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DSCN66468.  Maintain Your Garden Well Especially the Edges:  A beautiful garden needs work to stay that way.  Trees and shrubs require regular pruning, beds should be cut back and mulched in the fall or spring, borders need edging at least once a year, and weeding is ongoing.  A beautiful design with  lovely plant material is wasted if the garden is overgrown with messy edges and full of weeds.

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I admit that I am not always diligent about following my own rules, but when I finally do the results are always superior to what went before.

Carolyn

Nursery Happenings: You can sign up to receive emails about nursery events by sending your full name and phone number to carolynsshadegardens@verizon.net.

Carolyn’s Shade Gardens is a local retail nursery in Bryn Mawr, Pennsylvania, U.S., zone 6b/7a. The only plants that we mail order are snowdrops and miniature hostas and only within the US.

If you are within visiting distance and would like to receive catalogues and information about customer events, please send your full name and phone number to carolynsshadegardens@verizon.net. Subscribing to my blog does not sign you up to receive this information.

Facebook: Carolyn’s Shade Gardens has a Facebook Page where I post single photos, garden tips, and other information that doesn’t fit into a blog post. You can look at my Facebook page here or click the Like button on my right sidebar here.

Notes: Every word that appears in orange on my blog is a link that you can click for more information. If you want to return to my blog’s homepage to access the sidebar information (catalogues, previous articles, etc.) or to subscribe to my blog, just click here.

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24 Responses to “The Elements of a Beautiful Garden”

  1. It’s a really pretty garden, and some great planting choices give a lot textural and foliage interest year-round. It’s nice to see that this has been created piece-by-piece: it looks like a much loved garden

  2. Years ago, I loved to watch a short-lived HGTV gardening show with a UK garden designer who went to a different city each episode and designed and installed a garden to deal with some problem area. He always began his design process by visiting a local park or garden to look at what was growing there. A great practice. Here in Maine, I use both the garden at Pineland Farms (which you and I visited together) and the McLaughlin Garden in South Paris as places to get ideas for my own garden.

  3. Now if I could get my husband to do #8…what a stunning garden showing how beautiful, colorful and lush a shade garden can be.

  4. Beautiful plantings and helpful tips Carolyn.

  5. What an inspiration, and a reminder of what we know already but never do. Plant in groups and let them cover the mulch! I see Joan’s artful hand in this garden. And Carolyn’s gorgeous plants. This is why I recommend her to all my homebuyers.

    • Linda, You are so nice to say that. When I closed last fall, it was to do all the garden maintenance that I never get to because I am so busy with the nursery. A major victory was achieved by removing all the plants, especially trees and shrubs, that were struggling and never going to look good. I was always giving them just one more year. Carolyn

  6. I read the following great tip somewhere. Remove all the ornaments, art, etc from the garden and then place them where your garden demands a focal point, or an interesting contrast. We get used to our gardens as they are and doing this helps you see it anew. I did this in late spring this year and it turned out beautifully. It took some time and effort as I have an acre and a half. But it was well worth it! Some things didn’t go back into the garden. They are hanging out in the shed for awhile. Maybe will go to our master gardeners ‘garage sale’……or maybe back in the garden……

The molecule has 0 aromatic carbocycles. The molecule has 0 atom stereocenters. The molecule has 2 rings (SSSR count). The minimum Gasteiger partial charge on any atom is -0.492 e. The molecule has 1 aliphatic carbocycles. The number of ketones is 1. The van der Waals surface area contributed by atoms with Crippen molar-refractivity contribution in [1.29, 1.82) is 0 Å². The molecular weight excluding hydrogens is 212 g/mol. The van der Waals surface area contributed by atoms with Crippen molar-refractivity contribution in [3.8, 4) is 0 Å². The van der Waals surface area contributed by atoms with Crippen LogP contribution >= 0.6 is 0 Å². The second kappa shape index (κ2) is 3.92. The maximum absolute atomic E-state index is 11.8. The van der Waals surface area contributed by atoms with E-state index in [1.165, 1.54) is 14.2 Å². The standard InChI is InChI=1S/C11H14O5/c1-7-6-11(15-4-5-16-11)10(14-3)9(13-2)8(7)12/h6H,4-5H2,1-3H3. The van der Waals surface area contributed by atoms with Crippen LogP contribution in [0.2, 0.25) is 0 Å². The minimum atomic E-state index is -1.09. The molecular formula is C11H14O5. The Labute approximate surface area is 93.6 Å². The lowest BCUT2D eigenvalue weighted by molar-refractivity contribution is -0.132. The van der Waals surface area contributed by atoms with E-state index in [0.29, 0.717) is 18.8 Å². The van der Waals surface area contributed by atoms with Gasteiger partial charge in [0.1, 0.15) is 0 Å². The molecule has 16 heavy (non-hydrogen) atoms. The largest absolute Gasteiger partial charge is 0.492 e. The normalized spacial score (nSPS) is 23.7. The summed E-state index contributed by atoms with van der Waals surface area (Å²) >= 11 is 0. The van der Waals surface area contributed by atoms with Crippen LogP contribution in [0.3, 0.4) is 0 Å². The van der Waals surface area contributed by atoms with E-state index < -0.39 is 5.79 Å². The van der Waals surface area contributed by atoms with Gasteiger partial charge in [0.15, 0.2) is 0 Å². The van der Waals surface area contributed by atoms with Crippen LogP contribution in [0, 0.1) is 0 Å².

• Gayle, That is a fabulous idea. Garden ornaments tend to get plopped into the garden wherever, especially when they are not purchased by us for a place, but are a gift. Taking everything out and repositioning it or eliminating it is a great idea. Too bad we can’t do that easily with plants. Carolyn

  7. Jane McDay Says:

    Thank you for this wonderful primer on design. Very timely for me, and I will use these ideas right away! Jane McDay

    Sent from my iPhone

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  8. One thing very important you hit on was to visit public gardens, both for seeing mature plant size, and to see how it is used and with what. Most don’t anticipate a plant’s behavior and ultimate size.

    • Donna, Plants look so cute and harmless in their pots at the nursery, but gardeners need to see them when they are mature so they can plan accordingly. A few years ago I planted three lovely looking ‘Prairie Twilight Blues’ baptisia in the perfect spot in my garden. Well it was perfect alright and they got massive. I had to take them all out this year, even one was too big for the spot. Carolyn

  9. What a parklike garden, so well set up for relaxing and enjoying the summer!
    I wish I could say I follow those tips, but with the exception of a clean edge I think I’m guilty of violating most of them… and my garden shows it! I have been massing a few things in the front garden lately though and it’s been a big improvement and I’m sure my neighbors appreciate not being subject to my ‘collector’s syndrome’.
    Frank

  10. Hope’s garden is lovely. I could identify most of the plants, but would have loved to have all the plant names so I could add them to my plant wish list.

    • Ellen, That wasn’t the purpose of the post. Each post takes between five and ten hours to photograph and write so adding all the plant names would have meant a lot more time spent away from my nursery business on something that I don’t get paid for. I hope you were happy with the information you did receive. If there is a specific plant name you would like, ask for it in a reply to this comment. Carolyn

  11. debsgarden Says:

    This is a really pretty, well-thought-out garden. I especially appreciate your advice about using lots of the same plant. This is something that occurred to me rather gradually, but what a difference it makes. I have often wished for facilities for mass propagation!

    • Deb, It is tempting as plant lovers to buy every exciting new plant that comes along. However, this does not lead to a great garden from a design standpoint. That’s why I love snowdrops and miniature hostas—you can collect a lot but they don’t take up much room. Carolyn